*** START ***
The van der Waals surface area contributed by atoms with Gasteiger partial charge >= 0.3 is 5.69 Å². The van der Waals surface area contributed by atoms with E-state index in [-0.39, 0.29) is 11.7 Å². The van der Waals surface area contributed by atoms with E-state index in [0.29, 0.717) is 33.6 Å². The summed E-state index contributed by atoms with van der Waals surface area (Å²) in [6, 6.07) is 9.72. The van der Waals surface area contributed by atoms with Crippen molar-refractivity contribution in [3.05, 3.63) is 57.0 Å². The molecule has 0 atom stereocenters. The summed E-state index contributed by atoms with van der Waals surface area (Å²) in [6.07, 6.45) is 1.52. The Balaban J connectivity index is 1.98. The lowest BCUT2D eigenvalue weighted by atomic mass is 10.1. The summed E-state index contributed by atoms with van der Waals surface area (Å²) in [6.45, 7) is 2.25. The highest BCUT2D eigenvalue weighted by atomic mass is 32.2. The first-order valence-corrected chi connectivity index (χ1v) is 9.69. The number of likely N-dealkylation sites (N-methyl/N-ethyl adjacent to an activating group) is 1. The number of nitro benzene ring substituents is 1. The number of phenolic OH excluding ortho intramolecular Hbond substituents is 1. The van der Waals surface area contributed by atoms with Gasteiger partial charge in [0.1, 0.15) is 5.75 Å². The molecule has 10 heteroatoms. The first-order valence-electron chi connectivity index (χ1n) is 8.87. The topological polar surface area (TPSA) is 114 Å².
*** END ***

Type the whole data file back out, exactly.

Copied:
The van der Waals surface area contributed by atoms with Gasteiger partial charge >= 0.3 is 5.69 Å². The van der Waals surface area contributed by atoms with E-state index in [-0.39, 0.29) is 11.7 Å². The van der Waals surface area contributed by atoms with E-state index in [0.29, 0.717) is 33.6 Å². The summed E-state index contributed by atoms with van der Waals surface area (Å²) in [6, 6.07) is 9.72. The van der Waals surface area contributed by atoms with Crippen molar-refractivity contribution in [3.05, 3.63) is 57.0 Å². The molecule has 0 atom stereocenters. The summed E-state index contributed by atoms with van der Waals surface area (Å²) in [6.07, 6.45) is 1.52. The Balaban J connectivity index is 1.98. The lowest BCUT2D eigenvalue weighted by atomic mass is 10.1. The summed E-state index contributed by atoms with van der Waals surface area (Å²) in [6.45, 7) is 2.25. The highest BCUT2D eigenvalue weighted by atomic mass is 32.2. The first-order valence-corrected chi connectivity index (χ1v) is 9.69. The number of likely N-dealkylation sites (N-methyl/N-ethyl adjacent to an activating group) is 1. The number of nitro benzene ring substituents is 1. The number of phenolic OH excluding ortho intramolecular Hbond substituents is 1. The van der Waals surface area contributed by atoms with Gasteiger partial charge in [0.1, 0.15) is 5.75 Å². The molecule has 10 heteroatoms. The first-order valence-electron chi connectivity index (χ1n) is 8.87. The topological polar surface area (TPSA) is 114 Å².